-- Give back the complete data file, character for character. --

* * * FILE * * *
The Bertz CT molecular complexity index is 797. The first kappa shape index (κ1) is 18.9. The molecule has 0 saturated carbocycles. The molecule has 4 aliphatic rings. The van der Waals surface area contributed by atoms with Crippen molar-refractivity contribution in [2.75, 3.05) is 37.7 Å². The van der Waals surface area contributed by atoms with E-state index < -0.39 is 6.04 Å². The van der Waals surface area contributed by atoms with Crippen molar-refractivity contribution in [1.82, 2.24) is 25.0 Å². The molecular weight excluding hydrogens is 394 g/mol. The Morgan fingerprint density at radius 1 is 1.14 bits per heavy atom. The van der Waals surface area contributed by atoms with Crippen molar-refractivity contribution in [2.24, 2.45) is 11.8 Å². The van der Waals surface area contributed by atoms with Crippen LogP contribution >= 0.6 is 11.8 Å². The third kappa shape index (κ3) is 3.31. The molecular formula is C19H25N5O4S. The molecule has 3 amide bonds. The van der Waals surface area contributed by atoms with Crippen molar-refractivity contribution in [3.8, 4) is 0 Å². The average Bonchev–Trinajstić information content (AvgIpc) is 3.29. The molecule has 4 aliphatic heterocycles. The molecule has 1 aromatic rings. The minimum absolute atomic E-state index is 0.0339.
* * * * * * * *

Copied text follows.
The Bertz CT molecular complexity index is 797. The first kappa shape index (κ1) is 18.9. The molecule has 0 saturated carbocycles. The molecule has 4 aliphatic rings. The van der Waals surface area contributed by atoms with Crippen molar-refractivity contribution in [2.75, 3.05) is 37.7 Å². The van der Waals surface area contributed by atoms with E-state index < -0.39 is 6.04 Å². The van der Waals surface area contributed by atoms with Crippen molar-refractivity contribution in [1.82, 2.24) is 25.0 Å². The molecular weight excluding hydrogens is 394 g/mol. The Morgan fingerprint density at radius 1 is 1.14 bits per heavy atom. The van der Waals surface area contributed by atoms with Crippen molar-refractivity contribution in [2.24, 2.45) is 11.8 Å². The van der Waals surface area contributed by atoms with Crippen LogP contribution >= 0.6 is 11.8 Å². The third kappa shape index (κ3) is 3.31. The molecular formula is C19H25N5O4S. The molecule has 3 amide bonds. The van der Waals surface area contributed by atoms with Crippen molar-refractivity contribution in [3.8, 4) is 0 Å². The average Bonchev–Trinajstić information content (AvgIpc) is 3.29. The molecule has 4 aliphatic heterocycles. The molecule has 1 aromatic rings. The minimum absolute atomic E-state index is 0.0339.